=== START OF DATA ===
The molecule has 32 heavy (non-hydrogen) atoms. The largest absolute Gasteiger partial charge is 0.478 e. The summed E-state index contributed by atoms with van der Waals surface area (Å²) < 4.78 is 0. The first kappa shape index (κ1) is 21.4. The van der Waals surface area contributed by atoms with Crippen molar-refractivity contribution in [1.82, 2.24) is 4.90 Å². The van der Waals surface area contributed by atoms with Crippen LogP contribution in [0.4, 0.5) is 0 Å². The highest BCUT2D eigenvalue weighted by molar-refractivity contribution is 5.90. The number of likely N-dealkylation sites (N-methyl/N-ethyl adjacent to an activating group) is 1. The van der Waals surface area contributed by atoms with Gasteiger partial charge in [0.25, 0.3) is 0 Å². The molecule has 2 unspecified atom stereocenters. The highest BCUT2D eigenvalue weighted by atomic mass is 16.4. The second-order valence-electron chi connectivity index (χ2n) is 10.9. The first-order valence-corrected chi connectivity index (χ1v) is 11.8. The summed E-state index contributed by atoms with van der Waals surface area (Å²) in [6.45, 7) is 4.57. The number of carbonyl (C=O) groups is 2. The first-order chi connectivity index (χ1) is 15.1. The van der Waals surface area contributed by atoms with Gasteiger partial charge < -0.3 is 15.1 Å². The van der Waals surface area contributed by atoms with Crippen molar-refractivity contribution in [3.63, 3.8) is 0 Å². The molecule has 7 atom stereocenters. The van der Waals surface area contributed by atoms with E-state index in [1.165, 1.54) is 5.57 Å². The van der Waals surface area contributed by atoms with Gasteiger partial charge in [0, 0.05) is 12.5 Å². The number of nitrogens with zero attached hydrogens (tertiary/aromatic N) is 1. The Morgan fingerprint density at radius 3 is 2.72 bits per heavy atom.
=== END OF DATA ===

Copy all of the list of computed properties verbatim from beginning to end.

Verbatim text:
The molecule has 32 heavy (non-hydrogen) atoms. The largest absolute Gasteiger partial charge is 0.478 e. The summed E-state index contributed by atoms with van der Waals surface area (Å²) < 4.78 is 0. The first kappa shape index (κ1) is 21.4. The van der Waals surface area contributed by atoms with Crippen molar-refractivity contribution in [1.82, 2.24) is 4.90 Å². The van der Waals surface area contributed by atoms with Crippen LogP contribution in [0.4, 0.5) is 0 Å². The highest BCUT2D eigenvalue weighted by molar-refractivity contribution is 5.90. The number of likely N-dealkylation sites (N-methyl/N-ethyl adjacent to an activating group) is 1. The van der Waals surface area contributed by atoms with Gasteiger partial charge in [0.25, 0.3) is 0 Å². The molecule has 2 unspecified atom stereocenters. The highest BCUT2D eigenvalue weighted by atomic mass is 16.4. The second-order valence-electron chi connectivity index (χ2n) is 10.9. The first-order valence-corrected chi connectivity index (χ1v) is 11.8. The summed E-state index contributed by atoms with van der Waals surface area (Å²) in [6.45, 7) is 4.57. The number of carbonyl (C=O) groups is 2. The first-order chi connectivity index (χ1) is 15.1. The van der Waals surface area contributed by atoms with Gasteiger partial charge < -0.3 is 15.1 Å². The van der Waals surface area contributed by atoms with Crippen molar-refractivity contribution in [3.63, 3.8) is 0 Å². The molecule has 7 atom stereocenters. The van der Waals surface area contributed by atoms with E-state index in [1.165, 1.54) is 5.57 Å². The van der Waals surface area contributed by atoms with Gasteiger partial charge in [0, 0.05) is 12.5 Å². The number of nitrogens with zero attached hydrogens (tertiary/aromatic N) is 1. The Morgan fingerprint density at radius 3 is 2.72 bits per heavy atom.